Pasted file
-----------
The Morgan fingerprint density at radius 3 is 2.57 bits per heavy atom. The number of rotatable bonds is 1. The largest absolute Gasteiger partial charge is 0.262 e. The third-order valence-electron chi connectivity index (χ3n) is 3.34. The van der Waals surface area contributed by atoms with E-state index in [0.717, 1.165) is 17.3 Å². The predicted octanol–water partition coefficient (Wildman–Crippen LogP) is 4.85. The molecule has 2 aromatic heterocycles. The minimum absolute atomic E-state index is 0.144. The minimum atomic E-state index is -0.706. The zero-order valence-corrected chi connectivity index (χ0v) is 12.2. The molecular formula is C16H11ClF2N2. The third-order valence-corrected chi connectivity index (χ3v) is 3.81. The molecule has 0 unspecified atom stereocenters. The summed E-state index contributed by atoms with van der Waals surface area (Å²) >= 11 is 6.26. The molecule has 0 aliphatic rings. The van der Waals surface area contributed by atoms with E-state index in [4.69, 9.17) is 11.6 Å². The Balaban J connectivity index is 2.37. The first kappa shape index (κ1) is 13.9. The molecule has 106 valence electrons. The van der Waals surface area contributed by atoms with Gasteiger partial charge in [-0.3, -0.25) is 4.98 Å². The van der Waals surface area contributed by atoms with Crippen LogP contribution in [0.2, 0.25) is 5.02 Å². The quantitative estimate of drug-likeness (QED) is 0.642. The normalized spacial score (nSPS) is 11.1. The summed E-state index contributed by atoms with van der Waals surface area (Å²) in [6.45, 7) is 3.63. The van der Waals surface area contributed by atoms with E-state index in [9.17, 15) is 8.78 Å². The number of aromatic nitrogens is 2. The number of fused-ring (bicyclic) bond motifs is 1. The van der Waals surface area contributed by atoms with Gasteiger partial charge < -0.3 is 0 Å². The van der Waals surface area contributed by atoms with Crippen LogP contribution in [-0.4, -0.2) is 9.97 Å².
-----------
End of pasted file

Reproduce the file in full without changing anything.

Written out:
The Morgan fingerprint density at radius 3 is 2.57 bits per heavy atom. The number of rotatable bonds is 1. The largest absolute Gasteiger partial charge is 0.262 e. The third-order valence-electron chi connectivity index (χ3n) is 3.34. The van der Waals surface area contributed by atoms with E-state index in [0.717, 1.165) is 17.3 Å². The predicted octanol–water partition coefficient (Wildman–Crippen LogP) is 4.85. The molecule has 2 aromatic heterocycles. The minimum absolute atomic E-state index is 0.144. The minimum atomic E-state index is -0.706. The zero-order valence-corrected chi connectivity index (χ0v) is 12.2. The molecular formula is C16H11ClF2N2. The third-order valence-corrected chi connectivity index (χ3v) is 3.81. The molecule has 0 unspecified atom stereocenters. The summed E-state index contributed by atoms with van der Waals surface area (Å²) >= 11 is 6.26. The molecule has 0 aliphatic rings. The van der Waals surface area contributed by atoms with E-state index in [4.69, 9.17) is 11.6 Å². The Balaban J connectivity index is 2.37. The first kappa shape index (κ1) is 13.9. The molecule has 106 valence electrons. The van der Waals surface area contributed by atoms with Gasteiger partial charge in [-0.3, -0.25) is 4.98 Å². The van der Waals surface area contributed by atoms with Crippen LogP contribution in [0.2, 0.25) is 5.02 Å². The quantitative estimate of drug-likeness (QED) is 0.642. The normalized spacial score (nSPS) is 11.1. The summed E-state index contributed by atoms with van der Waals surface area (Å²) in [6.45, 7) is 3.63. The van der Waals surface area contributed by atoms with E-state index in [9.17, 15) is 8.78 Å². The number of aromatic nitrogens is 2. The number of fused-ring (bicyclic) bond motifs is 1. The van der Waals surface area contributed by atoms with Gasteiger partial charge < -0.3 is 0 Å². The van der Waals surface area contributed by atoms with Crippen LogP contribution in [-0.4, -0.2) is 9.97 Å².